Smashing and Recycling Old Tractors Helps Assure Air Quality Benefits for the San Joaquin Valley
FRESNO, Calif., Sept. 24, 2013 /PRNewswire-USNewswire/ -- Farmers are well known for their ability to tinker and innovate to keep farm equipment running for years and years. But sometimes you've got to let the old equipment go.
Jason Weller, Chief of the U.S. Department of Agriculture's Natural Resources Conservation Service (NRCS), with help from machinery operators at Bruno's Iron and Metal in Fresno, today demonstrated the process that the local agricultural and regulatory leaders have agreed upon for destroying old, higher-polluting agricultural equipment. Together they reduced a 20,000 pound tractor to a metal cube that would never plow another field with its old, less efficient engine.
Weller was joined in his tractor smashing demonstration by Jared Blumenfeld, administrator for the Environmental Protection Agency Region 9; Lynn Terry, deputy executive officer of the California Air Resources Board; and Seyed Sadredin, executive director and air pollution control officer of the San Joaquin Valley Air Pollution Control District. Sandra Schubert, undersecretary for California's Department of Food and Agriculture, and Manuel Cunha Jr. of the Nisei Farmers League made comments on behalf of the farming community. Using incentive programs, farmers who agree to destroy their old equipment can replace it with the cleanest technology. Those new engines typically run 75 percent cleaner than the old ones.
Using this approach, over 3,200 California farmers have been able to reduce NOx emissions (ozone precursors) by some 3,400 tons/year since 2009 while replacing over 3,200 pieces of high-emitting equipment. This is roughly the equivalent of removing more than one million cars from California highways. About 93 percent of these reductions are occurring in the San Joaquin Valley, which has some of the most impaired air quality in the nation. "What you're doing here—having the farming and regulatory communities work together, ahead of regulation—to set up a framework that farmers can adopt and regulators agree provides the needed air quality improvements, is remarkable," said Weller. "Other areas of the country could learn a lot from what is happening here," he said.
"The tractor replacement program is a perfect example of a successful public/private partnership; bringing together multiple public agencies and the agricultural industry to provide assistance in replacing old farm equipment and achieving much-needed emissions reductions in the Valley," said Seyed Sadredin, the San Joaquin Valley Air Pollution Control District's executive director and air pollution control officer.
In an effort to obtain even more near-term emission reductions, the Air District is partnering with the agricultural industry on an innovative and first-of-its-kind tractor trade-up pilot program. This pilot program allows growers with the oldest tractors to trade up to newer units that are in turn being replaced by brand new tractors. This three-way trade up program allows growers that would perhaps not otherwise be able to participate in the program to get into newer, cleaner tractors for little out of pocket cost. At today's event Sadredin, along with Caterpillar Tractor company, presented the keys of a trade up tractor, to farmer Will Scott, who is one of the first to participate in the new version of the engine replacement program.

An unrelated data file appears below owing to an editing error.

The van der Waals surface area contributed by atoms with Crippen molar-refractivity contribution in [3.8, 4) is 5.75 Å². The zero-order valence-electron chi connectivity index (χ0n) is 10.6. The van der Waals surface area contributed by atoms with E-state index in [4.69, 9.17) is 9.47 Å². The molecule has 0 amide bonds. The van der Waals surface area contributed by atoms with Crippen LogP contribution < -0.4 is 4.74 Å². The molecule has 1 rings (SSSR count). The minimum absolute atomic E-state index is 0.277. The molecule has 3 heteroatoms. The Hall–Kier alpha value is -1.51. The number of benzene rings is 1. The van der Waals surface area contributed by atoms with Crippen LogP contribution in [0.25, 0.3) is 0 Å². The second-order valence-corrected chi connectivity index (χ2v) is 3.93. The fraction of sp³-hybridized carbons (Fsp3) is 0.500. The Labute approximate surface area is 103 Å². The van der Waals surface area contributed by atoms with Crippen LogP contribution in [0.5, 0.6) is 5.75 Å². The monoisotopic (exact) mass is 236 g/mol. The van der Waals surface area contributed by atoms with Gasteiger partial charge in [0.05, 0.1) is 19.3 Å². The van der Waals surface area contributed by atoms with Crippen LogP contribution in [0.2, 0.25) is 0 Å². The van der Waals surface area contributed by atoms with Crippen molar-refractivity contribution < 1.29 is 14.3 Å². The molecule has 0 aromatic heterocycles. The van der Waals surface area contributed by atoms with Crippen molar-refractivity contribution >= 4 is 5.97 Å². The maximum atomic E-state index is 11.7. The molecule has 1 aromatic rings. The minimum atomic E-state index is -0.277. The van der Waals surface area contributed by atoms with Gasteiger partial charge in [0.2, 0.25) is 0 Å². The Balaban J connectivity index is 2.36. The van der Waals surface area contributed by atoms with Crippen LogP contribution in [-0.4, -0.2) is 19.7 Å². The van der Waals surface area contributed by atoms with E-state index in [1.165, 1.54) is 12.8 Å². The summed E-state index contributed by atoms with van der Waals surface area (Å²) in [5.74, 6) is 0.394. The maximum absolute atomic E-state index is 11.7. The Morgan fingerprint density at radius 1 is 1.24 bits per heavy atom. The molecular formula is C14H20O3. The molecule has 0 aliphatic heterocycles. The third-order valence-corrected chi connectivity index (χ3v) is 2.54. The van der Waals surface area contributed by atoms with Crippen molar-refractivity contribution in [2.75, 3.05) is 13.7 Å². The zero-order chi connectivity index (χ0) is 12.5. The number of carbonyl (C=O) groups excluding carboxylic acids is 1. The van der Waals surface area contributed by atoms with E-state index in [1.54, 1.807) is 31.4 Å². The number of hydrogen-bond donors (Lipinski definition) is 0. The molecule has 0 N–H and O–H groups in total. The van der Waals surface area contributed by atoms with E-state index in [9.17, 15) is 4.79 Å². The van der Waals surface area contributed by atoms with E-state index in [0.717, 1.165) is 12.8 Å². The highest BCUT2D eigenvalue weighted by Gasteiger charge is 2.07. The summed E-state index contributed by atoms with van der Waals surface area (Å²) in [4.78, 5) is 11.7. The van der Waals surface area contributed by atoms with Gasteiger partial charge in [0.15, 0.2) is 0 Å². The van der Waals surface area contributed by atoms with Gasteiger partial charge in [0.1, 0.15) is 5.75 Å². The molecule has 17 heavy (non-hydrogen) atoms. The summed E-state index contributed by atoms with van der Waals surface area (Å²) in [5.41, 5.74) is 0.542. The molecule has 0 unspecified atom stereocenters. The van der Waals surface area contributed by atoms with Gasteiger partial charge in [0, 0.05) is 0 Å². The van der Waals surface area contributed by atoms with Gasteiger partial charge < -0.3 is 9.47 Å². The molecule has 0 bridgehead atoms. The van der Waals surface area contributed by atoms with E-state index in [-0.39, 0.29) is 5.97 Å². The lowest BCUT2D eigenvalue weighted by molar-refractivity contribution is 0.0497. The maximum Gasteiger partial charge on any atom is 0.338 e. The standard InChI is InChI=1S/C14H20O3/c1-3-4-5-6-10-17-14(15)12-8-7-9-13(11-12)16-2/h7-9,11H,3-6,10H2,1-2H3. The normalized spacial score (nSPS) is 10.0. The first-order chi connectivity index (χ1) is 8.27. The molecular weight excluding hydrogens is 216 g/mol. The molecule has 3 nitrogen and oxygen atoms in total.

Lynn Terry, Deputy executive officer for California Air Resources Board also spoke, saying, "Today's event recognizes that California's commitment to clean air includes innovative incentive programs that promote technology advancement. The willingness of the agricultural community to invest in a clean technology future for the Valley will have real public health benefits."
"California's Central Valley is one of the world's most productive agricultural regions," said Jared Blumenfeld, EPA's regional administrator for the Pacific Southwest. "With this partnership, EPA, USDA and local champions like Manuel Cunha, will be helping farmers switch out their old and dirty tractors for some of the cleanest running ag equipment on the planet. Once again, we appreciate the ag community working together to clean-up the valley's air."
"We would like to acknowledge USDA-NRCS, EPA, ARB, and the Air District, as well as farmers and ranchers, for their efforts in cleaning the air. The incentive funding from NRCS, the Air District, and ARB through Carl Moyer funding has given farmers the opportunity to replace older tractors with newer, cleaner burning equipment. The new equipment is helping the Valley and the state achieve our air quality goals ahead of time. This would never have been achieved without the agencies agreeing to the Memorandum of Understanding," said Manuel Cunha, Jr., president of the Nisei Farmers League.
"This is an excellent way to highlight the voluntary steps taken by farmers to reduce air pollution and become more sustainable," said Sandra Schubert, undersecretary for California Department of Food and Agriculture. "We greatly appreciate NRCS and the California Air Resources Board for their tireless efforts to ensure that farmers' actions are taken into account when determining air pollution reductions. We hope this will serve as a model for other compliance efforts."
Farmers, NRCS, and the regulatory community, have been working hard for over a decade to decrease agricultural pollution. In the past 20 years, the San Joaquin Valley has seen a 60 percent decrease in NOx emissions, a key component of smog. The destruction and recycling of old, polluting equipment, as demonstrated at Bruno's today, is an important part of this success and assures regulators and the public that these voluntary achievements are real and verifiable, and contribute to cleaner air in the Valley.
SOURCE USDA - Natural Resources Conservation Service